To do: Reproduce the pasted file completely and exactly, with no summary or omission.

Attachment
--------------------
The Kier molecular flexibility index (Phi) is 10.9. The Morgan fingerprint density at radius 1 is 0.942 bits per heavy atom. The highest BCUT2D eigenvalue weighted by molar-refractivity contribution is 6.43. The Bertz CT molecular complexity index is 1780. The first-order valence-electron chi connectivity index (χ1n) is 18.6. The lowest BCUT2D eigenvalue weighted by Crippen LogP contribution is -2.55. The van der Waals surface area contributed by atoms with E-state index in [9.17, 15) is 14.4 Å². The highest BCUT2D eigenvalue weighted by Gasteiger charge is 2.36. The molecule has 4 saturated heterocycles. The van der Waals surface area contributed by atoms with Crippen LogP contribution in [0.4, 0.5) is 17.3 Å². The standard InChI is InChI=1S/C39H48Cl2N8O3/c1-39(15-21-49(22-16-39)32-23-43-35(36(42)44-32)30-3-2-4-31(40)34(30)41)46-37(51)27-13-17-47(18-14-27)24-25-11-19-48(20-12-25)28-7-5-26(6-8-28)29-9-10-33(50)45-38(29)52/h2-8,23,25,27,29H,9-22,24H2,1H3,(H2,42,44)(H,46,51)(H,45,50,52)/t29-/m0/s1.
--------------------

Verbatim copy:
The Kier molecular flexibility index (Phi) is 10.9. The Morgan fingerprint density at radius 1 is 0.942 bits per heavy atom. The highest BCUT2D eigenvalue weighted by molar-refractivity contribution is 6.43. The Bertz CT molecular complexity index is 1780. The first-order valence-electron chi connectivity index (χ1n) is 18.6. The lowest BCUT2D eigenvalue weighted by Crippen LogP contribution is -2.55. The van der Waals surface area contributed by atoms with E-state index in [9.17, 15) is 14.4 Å². The highest BCUT2D eigenvalue weighted by Gasteiger charge is 2.36. The molecule has 4 saturated heterocycles. The van der Waals surface area contributed by atoms with Crippen LogP contribution in [0.4, 0.5) is 17.3 Å². The standard InChI is InChI=1S/C39H48Cl2N8O3/c1-39(15-21-49(22-16-39)32-23-43-35(36(42)44-32)30-3-2-4-31(40)34(30)41)46-37(51)27-13-17-47(18-14-27)24-25-11-19-48(20-12-25)28-7-5-26(6-8-28)29-9-10-33(50)45-38(29)52/h2-8,23,25,27,29H,9-22,24H2,1H3,(H2,42,44)(H,46,51)(H,45,50,52)/t29-/m0/s1.